LANDFALL blog takeover – a hot beach excerpt. Sun and sand!

April 5, 2015

Kate Pavelle here, with Sean and Asbjorn on their tropical vacation. Since some of you were a bit chilled from my earlier out-take, here’s a taste of the salty warmth. The sun isn’t the only thing that burns a lot hotter down there, too. (Find the book at Comment on this post to win one of my free e-books (your choice which one!)


The good part about living on the beach was the ability to stumble into the waves and wash off right after making love. Sean smiled at the memory of having done exactly that. The bad part about living at the beach was bright sun in your eyes if you happened to have rolled from under the tarp overnight.
Sean stood and stretched. It promised to be another beautiful day, with nary a cloud in the sky. He could hear the crashing of the surf nearby. A brisk morning breeze rose, cooling his skin and raising goose bumps. The sudden chill alerted him to the fullness of his bladder.
A full bladder while camping on a deserted island meant returning his morning water into the ocean. And if he was down there already, he figured he might as well catch some fish for breakfast. They would still be in the shallows now, and if not, he’d check out the reef.
Sean pulled on his swim trunks and strapped his knife to the outside of his left calf. He checked his fishing spear, picked up his facemask, snorkel, and his flippers, and shook Asbjorn’s shoulder. “Rise and shine, sleeping beauty! I’m going fishing. Just so you know.”
“Be careful,” Asbjorn grumbled. “Sharks feed in the morning.”
“Don’t forget to drink some water,” Asbjorn called out.
Sean rolled his eyes but bit back a mother-hen comment as he pulled a lukewarm bottle of water out of a plastic bin. He drank some, leaving plenty for Asbjorn. They would both need it.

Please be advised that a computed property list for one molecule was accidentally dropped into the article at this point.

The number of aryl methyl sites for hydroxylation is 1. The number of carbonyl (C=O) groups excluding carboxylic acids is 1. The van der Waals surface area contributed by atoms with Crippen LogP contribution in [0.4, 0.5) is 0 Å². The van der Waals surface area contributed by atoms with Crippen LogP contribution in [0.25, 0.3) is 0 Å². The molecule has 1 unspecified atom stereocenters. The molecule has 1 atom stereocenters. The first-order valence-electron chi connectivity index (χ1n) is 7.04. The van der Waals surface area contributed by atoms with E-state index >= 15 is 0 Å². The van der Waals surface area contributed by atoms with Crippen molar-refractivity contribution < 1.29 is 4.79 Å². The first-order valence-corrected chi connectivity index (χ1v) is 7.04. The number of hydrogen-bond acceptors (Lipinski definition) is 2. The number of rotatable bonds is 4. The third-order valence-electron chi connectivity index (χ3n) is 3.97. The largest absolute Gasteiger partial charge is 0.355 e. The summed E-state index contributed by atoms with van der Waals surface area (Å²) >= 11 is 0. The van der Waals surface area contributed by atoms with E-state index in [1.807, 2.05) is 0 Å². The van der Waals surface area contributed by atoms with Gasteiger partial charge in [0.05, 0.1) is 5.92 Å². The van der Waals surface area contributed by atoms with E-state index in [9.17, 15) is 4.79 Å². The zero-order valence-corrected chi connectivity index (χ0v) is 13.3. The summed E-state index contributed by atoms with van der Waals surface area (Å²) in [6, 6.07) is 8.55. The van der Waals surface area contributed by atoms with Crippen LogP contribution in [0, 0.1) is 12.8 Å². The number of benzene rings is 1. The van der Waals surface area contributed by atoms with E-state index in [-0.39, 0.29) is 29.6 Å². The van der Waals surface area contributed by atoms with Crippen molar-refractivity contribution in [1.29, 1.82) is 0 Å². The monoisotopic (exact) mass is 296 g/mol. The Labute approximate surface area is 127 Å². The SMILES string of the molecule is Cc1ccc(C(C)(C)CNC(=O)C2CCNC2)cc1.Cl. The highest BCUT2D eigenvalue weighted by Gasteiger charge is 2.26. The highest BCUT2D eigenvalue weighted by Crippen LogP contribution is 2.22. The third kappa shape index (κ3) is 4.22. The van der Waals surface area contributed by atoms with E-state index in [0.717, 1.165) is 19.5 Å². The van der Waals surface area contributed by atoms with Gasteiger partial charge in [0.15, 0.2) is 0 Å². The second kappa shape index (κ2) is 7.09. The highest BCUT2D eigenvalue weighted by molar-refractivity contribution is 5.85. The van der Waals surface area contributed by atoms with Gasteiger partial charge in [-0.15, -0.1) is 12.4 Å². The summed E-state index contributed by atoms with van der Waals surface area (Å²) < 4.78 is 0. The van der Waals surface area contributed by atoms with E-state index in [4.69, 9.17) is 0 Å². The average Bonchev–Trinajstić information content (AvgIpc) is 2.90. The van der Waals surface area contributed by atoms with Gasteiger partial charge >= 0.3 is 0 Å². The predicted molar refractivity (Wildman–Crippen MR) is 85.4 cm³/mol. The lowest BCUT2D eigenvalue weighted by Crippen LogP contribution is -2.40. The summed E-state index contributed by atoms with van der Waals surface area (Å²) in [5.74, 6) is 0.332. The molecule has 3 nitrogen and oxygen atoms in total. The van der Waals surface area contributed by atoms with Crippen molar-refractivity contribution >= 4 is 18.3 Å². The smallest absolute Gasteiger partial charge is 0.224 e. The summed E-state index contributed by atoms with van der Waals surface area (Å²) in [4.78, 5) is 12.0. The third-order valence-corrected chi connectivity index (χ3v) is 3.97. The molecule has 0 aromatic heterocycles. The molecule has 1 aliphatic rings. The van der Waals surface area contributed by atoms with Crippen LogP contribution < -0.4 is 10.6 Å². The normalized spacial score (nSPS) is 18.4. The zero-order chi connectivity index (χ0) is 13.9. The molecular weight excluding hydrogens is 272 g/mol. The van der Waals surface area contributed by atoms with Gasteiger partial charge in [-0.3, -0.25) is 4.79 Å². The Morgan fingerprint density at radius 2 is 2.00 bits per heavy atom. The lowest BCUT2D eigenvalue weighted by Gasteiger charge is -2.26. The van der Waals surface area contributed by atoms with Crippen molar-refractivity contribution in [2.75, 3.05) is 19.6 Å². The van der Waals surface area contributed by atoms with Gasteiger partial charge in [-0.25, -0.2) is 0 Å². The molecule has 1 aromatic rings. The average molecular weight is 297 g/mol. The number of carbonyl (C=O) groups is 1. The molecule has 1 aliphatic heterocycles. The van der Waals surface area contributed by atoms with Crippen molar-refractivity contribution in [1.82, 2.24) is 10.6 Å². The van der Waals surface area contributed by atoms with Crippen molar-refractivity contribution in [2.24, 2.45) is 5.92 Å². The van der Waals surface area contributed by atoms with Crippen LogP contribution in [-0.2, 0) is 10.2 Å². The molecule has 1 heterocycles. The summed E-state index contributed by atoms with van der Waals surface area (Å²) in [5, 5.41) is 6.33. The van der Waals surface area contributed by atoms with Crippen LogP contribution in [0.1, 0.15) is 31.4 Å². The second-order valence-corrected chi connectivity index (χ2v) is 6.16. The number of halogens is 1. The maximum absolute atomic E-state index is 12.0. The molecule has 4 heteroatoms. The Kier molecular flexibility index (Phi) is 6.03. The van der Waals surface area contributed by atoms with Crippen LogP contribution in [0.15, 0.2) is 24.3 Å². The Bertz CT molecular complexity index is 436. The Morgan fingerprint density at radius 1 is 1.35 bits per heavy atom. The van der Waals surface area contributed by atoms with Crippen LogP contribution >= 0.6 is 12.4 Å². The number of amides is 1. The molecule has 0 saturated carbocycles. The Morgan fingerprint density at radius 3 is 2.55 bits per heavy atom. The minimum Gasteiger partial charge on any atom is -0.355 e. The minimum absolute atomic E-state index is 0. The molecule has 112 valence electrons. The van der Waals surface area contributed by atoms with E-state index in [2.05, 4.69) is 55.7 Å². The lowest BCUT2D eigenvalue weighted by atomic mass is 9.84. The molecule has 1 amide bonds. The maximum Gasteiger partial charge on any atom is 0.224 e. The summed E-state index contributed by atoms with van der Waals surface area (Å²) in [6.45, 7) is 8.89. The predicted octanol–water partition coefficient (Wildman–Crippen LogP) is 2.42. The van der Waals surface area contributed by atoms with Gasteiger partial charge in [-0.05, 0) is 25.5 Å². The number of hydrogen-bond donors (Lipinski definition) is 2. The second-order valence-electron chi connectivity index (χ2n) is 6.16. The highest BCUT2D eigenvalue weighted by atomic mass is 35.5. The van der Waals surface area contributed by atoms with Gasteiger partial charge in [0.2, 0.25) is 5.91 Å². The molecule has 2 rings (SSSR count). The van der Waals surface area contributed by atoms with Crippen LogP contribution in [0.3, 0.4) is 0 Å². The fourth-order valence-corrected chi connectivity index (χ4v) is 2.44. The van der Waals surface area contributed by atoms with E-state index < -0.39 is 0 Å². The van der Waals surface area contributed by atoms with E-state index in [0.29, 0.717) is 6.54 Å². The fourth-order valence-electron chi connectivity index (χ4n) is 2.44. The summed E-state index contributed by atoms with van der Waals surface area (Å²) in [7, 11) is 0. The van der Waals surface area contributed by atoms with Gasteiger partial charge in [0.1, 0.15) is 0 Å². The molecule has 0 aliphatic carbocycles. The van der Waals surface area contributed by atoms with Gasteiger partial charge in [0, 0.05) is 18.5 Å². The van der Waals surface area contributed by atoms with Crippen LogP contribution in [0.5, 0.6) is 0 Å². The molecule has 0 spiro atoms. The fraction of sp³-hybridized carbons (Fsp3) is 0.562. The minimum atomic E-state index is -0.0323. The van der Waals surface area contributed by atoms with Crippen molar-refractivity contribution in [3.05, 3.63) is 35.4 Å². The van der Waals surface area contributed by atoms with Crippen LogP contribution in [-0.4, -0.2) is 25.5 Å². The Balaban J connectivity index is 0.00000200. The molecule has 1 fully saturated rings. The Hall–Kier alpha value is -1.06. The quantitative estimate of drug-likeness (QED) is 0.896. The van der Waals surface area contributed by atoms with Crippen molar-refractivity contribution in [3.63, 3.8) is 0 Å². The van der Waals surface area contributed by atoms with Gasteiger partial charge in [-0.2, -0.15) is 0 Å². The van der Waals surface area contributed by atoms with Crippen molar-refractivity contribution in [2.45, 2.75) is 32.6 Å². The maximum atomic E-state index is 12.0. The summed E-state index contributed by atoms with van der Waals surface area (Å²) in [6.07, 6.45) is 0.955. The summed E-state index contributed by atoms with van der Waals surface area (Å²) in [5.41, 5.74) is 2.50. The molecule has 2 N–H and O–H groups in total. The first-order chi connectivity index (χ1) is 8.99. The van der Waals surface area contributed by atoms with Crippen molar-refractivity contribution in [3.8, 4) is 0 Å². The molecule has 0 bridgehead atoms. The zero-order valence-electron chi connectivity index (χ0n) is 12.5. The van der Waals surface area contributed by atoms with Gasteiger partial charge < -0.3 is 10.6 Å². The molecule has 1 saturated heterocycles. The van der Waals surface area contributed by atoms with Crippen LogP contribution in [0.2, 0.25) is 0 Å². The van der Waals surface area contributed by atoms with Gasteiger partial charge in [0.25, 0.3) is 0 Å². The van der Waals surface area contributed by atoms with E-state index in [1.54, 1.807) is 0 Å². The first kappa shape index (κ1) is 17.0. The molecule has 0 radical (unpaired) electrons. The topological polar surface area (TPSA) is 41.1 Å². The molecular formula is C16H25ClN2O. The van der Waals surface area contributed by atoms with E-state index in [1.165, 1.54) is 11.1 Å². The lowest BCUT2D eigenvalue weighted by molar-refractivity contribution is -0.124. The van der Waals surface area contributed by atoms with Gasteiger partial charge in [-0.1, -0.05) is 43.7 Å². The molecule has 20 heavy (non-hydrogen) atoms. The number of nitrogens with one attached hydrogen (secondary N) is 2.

He skipped down the sand with a grin on his face. What a night, and what an early morning! The sky to the east still had that sweet pastel tinge that told him it was barely an hour after sunrise. What hunger, too, and he didn’t want to face another peanut butter and jam sandwich anytime soon. He waded in hip-deep, where the surf no longer tried to shred the skin off his legs and where the waves only bobbed him up and down, and looked up and down the shoreline. If he swam out to the still line of breakers, he’d find the reef they’d had to steer past on their way in. There was fish to be had out there.
Sean emptied his bladder, put on flippers and a mask, and seated the snorkel in his mouth. He set the spear gun against his hip and stretched the rubber band above the spear, checking the line and clicking the safety on. Then he pushed off into the mild waves, facedown, and looked around. The water under him was clear enough for a close shot, and he did see a short silver fish with a forked black tail dart away. It wasn’t big enough to eat, though. He moved on.
The propelled himself through the water with languid kicks. There was no need to hurry. This was the time to steady his breathing and slow his heart rate. The calmer he was, the longer his breath would last, and the longer he could stay underwater.
The reef sat in about fifteen feet of water, just as he expected. Sean took a few deep breaths, looking at the still bottom. At this depth he could no longer see the distracting flickers of light and shadow, of the mesmerizing wave pattern that had held his attention in the shallows. The water around him was clear, receding into blue mist farther away. He filled his lungs with air and submerged with just the gentlest, slowest flick of his flippers. The world under the waves was silent, and the temperature was cool, but not so cold that he’d wish for a wetsuit.
Sean scanned all directions for company. There were no sharks, but he saw a flat fish. The reef was to his right, jagged, alive with bright colors and fleeting movement. Blue and yellow angelfish glided by as colorful little fish played in the anemones. Some were big enough to eat, but too pretty by far, and it occurred to Sean that he knew absolutely nothing about which species might be endangered and which were fair game.
This was not, after all, the same as spearfishing with his father and sisters in Micronesia.

3 Responses to “LANDFALL blog takeover – a hot beach excerpt. Sun and sand!”

  1. Angela says:

    Love the excerpt. It’s definitely warmer then the other one so thank you for that LOL.

  2. JJ says:

    Very good excerpt especially the swimming portion with the reef. I love the visuals.

  3. Trix says:

    Very evocative scene! I still can’t get my head around snorkeling for some reason…

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